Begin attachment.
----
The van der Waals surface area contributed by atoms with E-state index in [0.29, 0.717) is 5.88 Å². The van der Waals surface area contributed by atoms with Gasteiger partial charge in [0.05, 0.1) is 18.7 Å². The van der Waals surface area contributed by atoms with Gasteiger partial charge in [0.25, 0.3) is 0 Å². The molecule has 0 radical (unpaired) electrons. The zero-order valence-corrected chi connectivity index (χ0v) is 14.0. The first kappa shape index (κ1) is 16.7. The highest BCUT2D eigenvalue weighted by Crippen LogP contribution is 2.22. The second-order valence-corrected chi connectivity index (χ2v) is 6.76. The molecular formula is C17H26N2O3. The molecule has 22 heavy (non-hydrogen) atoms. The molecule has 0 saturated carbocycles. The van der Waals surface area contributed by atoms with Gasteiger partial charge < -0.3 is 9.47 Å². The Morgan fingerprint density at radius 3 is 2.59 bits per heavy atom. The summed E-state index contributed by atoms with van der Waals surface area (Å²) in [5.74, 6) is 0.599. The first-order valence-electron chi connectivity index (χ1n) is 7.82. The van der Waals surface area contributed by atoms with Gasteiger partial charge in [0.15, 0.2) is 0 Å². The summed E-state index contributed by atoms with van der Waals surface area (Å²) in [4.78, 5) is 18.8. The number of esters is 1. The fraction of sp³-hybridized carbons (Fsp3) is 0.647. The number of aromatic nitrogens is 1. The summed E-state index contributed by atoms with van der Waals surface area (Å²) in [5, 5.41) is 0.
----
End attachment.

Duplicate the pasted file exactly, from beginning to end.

The van der Waals surface area contributed by atoms with E-state index in [0.29, 0.717) is 5.88 Å². The van der Waals surface area contributed by atoms with Gasteiger partial charge in [0.05, 0.1) is 18.7 Å². The van der Waals surface area contributed by atoms with Gasteiger partial charge in [0.25, 0.3) is 0 Å². The molecule has 0 radical (unpaired) electrons. The zero-order valence-corrected chi connectivity index (χ0v) is 14.0. The first kappa shape index (κ1) is 16.7. The highest BCUT2D eigenvalue weighted by Crippen LogP contribution is 2.22. The second-order valence-corrected chi connectivity index (χ2v) is 6.76. The molecular formula is C17H26N2O3. The molecule has 22 heavy (non-hydrogen) atoms. The molecule has 0 saturated carbocycles. The van der Waals surface area contributed by atoms with Gasteiger partial charge < -0.3 is 9.47 Å². The Morgan fingerprint density at radius 3 is 2.59 bits per heavy atom. The summed E-state index contributed by atoms with van der Waals surface area (Å²) in [5.74, 6) is 0.599. The first-order valence-electron chi connectivity index (χ1n) is 7.82. The van der Waals surface area contributed by atoms with Gasteiger partial charge in [0.15, 0.2) is 0 Å². The summed E-state index contributed by atoms with van der Waals surface area (Å²) in [4.78, 5) is 18.8. The number of esters is 1. The fraction of sp³-hybridized carbons (Fsp3) is 0.647. The number of aromatic nitrogens is 1. The summed E-state index contributed by atoms with van der Waals surface area (Å²) in [5, 5.41) is 0.